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Education

CNY School Districts Prepare For "Transformational" Amount of State Aid From New Budget

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WAER News

Central New York School Districts are expecting a significant increase in funding after State Lawmakers struck a deal to include a record amount of school aid in the 2022 Fiscal Year Budget.

Alliance for Quality Education Executive Director Jasmine Gripper says this deal is a monumental change for local public schools.

“We really want districts to take the time to talk to parents, talk to students and educators about how we want to transform our districts. This is a moment where we can really transform education with these resources, to have the modern schools that we need.”

State legislators agreed to give public schools $29.5 billion of funding this year, an increase of $3 billion. The deal also includes gradual increases in funding for the next three school years. Gripper says money will benefit poorer districts.

“The school board has this one-shot money to put to good use: to fund costs that they have for updating buildings, for updating and buying technology, and also for providing social and emotional support for learning.”

Funding will also allow schools to enhance their academic, extra-curricular, and athletics programs. Gripper says that should help rural and inner-city districts plan how to improve student outcomes.

“Districts are required to show how they are going to reduce class sizes. They are required to produce plans on how they want to improve graduation rates. We will start seeing concrete plans from school districts sent to the state education department on how they will make these improvements.”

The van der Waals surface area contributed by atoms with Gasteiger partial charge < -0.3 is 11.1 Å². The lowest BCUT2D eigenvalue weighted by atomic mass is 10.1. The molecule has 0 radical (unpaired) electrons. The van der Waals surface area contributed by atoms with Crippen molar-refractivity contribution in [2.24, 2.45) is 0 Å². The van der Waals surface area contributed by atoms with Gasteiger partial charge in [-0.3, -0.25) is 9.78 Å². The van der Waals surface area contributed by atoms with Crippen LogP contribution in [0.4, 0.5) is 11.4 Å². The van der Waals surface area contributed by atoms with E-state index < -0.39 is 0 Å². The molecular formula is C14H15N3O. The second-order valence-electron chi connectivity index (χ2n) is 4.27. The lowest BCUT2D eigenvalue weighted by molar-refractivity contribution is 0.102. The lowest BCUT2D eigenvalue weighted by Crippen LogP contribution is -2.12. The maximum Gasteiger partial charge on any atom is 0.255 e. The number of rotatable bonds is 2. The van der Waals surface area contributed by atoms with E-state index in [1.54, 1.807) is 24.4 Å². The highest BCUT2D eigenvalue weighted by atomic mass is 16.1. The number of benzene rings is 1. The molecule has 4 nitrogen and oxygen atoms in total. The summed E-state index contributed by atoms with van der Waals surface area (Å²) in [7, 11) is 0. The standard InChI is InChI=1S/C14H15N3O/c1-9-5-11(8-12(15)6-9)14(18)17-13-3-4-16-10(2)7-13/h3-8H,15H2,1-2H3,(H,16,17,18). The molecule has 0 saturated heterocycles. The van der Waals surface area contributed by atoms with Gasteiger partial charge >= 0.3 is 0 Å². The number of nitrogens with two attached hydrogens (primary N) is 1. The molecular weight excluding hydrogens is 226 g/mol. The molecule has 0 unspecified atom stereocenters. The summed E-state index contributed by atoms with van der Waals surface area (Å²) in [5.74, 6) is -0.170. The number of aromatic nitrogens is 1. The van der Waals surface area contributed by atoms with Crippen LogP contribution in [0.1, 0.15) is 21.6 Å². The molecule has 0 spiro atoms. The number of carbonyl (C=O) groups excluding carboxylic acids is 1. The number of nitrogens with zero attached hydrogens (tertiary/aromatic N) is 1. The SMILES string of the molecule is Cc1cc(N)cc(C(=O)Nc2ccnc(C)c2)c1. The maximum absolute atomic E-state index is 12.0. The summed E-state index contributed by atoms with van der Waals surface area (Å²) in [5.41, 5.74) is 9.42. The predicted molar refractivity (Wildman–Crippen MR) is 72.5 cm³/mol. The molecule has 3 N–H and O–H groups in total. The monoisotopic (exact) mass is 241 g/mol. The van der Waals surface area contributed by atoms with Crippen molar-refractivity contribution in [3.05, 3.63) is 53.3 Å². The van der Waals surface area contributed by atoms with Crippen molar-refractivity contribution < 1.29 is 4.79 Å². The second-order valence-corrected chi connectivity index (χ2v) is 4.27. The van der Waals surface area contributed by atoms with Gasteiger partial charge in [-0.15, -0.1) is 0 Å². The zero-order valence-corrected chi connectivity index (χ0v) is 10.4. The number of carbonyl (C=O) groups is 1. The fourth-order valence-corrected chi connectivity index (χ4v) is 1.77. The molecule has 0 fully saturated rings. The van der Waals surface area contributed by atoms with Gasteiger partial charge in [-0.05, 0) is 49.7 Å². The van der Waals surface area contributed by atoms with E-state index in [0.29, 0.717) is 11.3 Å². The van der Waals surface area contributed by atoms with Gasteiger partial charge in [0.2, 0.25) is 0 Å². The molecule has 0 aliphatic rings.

Starting in a few months, public schools will receive the additional funding from the state on top of the money from last month’s federal stimulus package. In the past, wealthier districts traditionally received more funding, which Gripper says is why they have higher graduation rates than underserved communities. Legislative  leaders say the goal behind the additional funding is to close the education gap. Gripper calls this a starting point in improving education across the state.  

“This is historic in the dollar amount, but it also will be historic in how we see education shift in the years to come, and how we see outcomes that begin to improve as a result of this investment.”

Gripper says parents can also expect more slots for full-day universal Pre-K, smaller class sizes with the hiring of more teachers, and the addition of more guidance counselors.